As health and emergency services are currently under significant demand due to the pandemic, completing a Trip Intention Form for backcountry camping is mandatory to reduce pressure on any emergency response that may be required.

Backcountry camping (or wild camping) refers to overnight stays in remote areas where walk in camping is permitted.

Are all campgrounds and accommodation in national parks open?

No. Due to the recent bushfires and floods, some of our national parks or some sites remain closed. Please check alerts for closures in NSW national parks before planning your visit.

Some sites and attractions may need to remain closed to ensure compliance with the current rules on public gatherings. Check this list of popular NSW sites and attractions that are currently closed or have restricted access.

What areas remain closed?

Most historic sites as well as some beaches, picnic areas and playgrounds are closed due to the COVID-19 crisis. We are working to reopen these sites and facilities following case-by-case assessments and make our parks fully accessible as soon as possible.

Most visitor centres have started reopening from Monday 1 June, following risk assessment processes.

If a national park or other public space is too crowded to practice physical distancing, it is your responsibility to leave the area. Please do not wait to be instructed by NPWS or Police.

NPWS officers and NSW Police are patrolling national parks to ensure visitors are complying with physical distancing measures and other public health orders. It is an offence under the law to disobey temporary closure signage or the direction of national parks officers.

Staying safe in national parks

How do I protect myself and the community from COVID-19?

We ask that you please comply with the following directives and health measures when visiting a national park:

Access to sanitation products and running water cannot be guaranteed. We recommend bringing hand soap, hand wipes and toilet paper with you.

Will facilities in national parks be sanitised more regularly?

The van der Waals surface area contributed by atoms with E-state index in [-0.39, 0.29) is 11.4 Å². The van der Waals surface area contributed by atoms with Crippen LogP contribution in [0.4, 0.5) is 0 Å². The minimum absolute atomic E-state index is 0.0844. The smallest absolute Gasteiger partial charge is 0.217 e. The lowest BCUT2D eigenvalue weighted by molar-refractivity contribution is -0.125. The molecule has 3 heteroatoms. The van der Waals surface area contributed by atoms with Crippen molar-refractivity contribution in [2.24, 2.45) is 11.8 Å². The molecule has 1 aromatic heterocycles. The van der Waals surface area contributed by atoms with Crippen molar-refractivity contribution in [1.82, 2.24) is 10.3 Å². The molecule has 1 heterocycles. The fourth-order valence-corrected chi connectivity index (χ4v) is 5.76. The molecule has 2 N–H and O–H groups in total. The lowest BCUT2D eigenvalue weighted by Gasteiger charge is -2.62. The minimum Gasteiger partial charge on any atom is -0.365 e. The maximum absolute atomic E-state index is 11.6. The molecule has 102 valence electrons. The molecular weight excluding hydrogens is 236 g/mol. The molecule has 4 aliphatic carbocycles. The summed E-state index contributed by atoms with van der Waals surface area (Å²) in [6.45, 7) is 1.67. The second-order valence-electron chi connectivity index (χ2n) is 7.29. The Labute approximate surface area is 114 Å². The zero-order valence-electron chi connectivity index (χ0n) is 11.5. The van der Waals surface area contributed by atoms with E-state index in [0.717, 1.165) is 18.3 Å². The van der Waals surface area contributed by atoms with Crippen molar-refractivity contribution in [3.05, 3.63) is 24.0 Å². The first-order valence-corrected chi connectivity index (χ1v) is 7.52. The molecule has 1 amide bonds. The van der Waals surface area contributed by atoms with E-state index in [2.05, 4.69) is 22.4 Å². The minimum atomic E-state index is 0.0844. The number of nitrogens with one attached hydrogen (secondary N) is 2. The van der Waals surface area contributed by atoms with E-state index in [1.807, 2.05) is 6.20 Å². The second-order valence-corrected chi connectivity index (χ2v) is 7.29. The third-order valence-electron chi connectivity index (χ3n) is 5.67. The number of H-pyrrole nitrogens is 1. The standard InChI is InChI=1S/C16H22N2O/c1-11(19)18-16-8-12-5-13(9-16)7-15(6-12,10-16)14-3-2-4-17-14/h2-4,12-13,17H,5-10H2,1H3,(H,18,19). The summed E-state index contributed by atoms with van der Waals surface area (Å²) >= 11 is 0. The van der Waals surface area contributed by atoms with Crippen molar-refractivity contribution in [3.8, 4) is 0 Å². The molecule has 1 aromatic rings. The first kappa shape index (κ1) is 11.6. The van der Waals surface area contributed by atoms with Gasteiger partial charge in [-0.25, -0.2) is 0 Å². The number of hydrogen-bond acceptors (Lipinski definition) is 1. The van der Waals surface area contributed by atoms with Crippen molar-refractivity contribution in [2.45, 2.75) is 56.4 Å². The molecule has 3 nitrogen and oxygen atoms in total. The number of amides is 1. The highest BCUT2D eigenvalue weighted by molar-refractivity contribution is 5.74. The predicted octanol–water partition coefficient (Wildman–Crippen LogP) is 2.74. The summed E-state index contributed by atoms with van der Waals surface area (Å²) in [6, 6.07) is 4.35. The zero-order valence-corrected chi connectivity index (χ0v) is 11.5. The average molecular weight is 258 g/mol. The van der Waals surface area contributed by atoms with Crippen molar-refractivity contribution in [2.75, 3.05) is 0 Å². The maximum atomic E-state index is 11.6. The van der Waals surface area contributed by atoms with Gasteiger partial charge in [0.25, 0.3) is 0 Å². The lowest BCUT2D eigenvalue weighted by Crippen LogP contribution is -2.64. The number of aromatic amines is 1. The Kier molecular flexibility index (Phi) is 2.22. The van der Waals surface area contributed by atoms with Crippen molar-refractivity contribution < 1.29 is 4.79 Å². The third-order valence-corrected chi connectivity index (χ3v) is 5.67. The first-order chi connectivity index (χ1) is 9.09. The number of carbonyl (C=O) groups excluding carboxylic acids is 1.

We have established protocols to ensure our cabins and cottages will be sanitised after the departure of each guest.

We cannot guarantee that visitor facilities in national parks (e.g. picnic tables, barbecues, playgrounds, toilets and other common touchpoints) are disinfected. It is your responsibility to wash your hands regularly and maintain good hygiene when using shared facilities.

Access to sanitation products and running water cannot be guaranteed. We recommend bringing your own sanitation products and additional drinking water.

Can I pay park entry fees with cash?

In response to the COVID-19 emergency many locations are no longer accepting cash when it is paid directly to a staff member, such as at an entry station.

Cash will continue to be accepted at pay and display machines. It is recommended that you bring a card as this may be the only payment option available at the park you are visiting.

If you visit NSW national parks regularly you can save on motor vehicle entry fees by buying an annual pass and get park visits for 12 or 24 months.

What activities are allowed in national parks?

Most recreational activities (bushwalking, picnic, boating, birdwatching) are allowed now. We remind you that physical distancing is required at all times and current rules on public gatherings continue to apply.

High-risk activities such as rock-climbing, abseiling and canyoning should be avoided to avoid increasing demand for emergency services.

Tours and events

Are tours and events cancelled?

All guided tours and events managed by NPWS are cancelled. A full refund will be provided.

Some tours and events managed by commercial operators are recommencing for groups of 10 people or fewer. Please contact the tour operator directly.

Can I proceed with a personal event?

Organised events are allowed in NSW national parks with up to 10 people in total. No other events can proceed until further notice.

However, up to 20 guests (including adults and children) may attend a wedding. This is in addition to the couple, the people conducting or assisting in the conduct of the wedding, a photographer, videographer.

Please get in touch with your NPWS event contact, the relevant local park office, or email the Events team to arrange bookings, cancellations or postponements.

Shrubby wattle against a blue sky. Photo: Amanda Cutlack/DPIE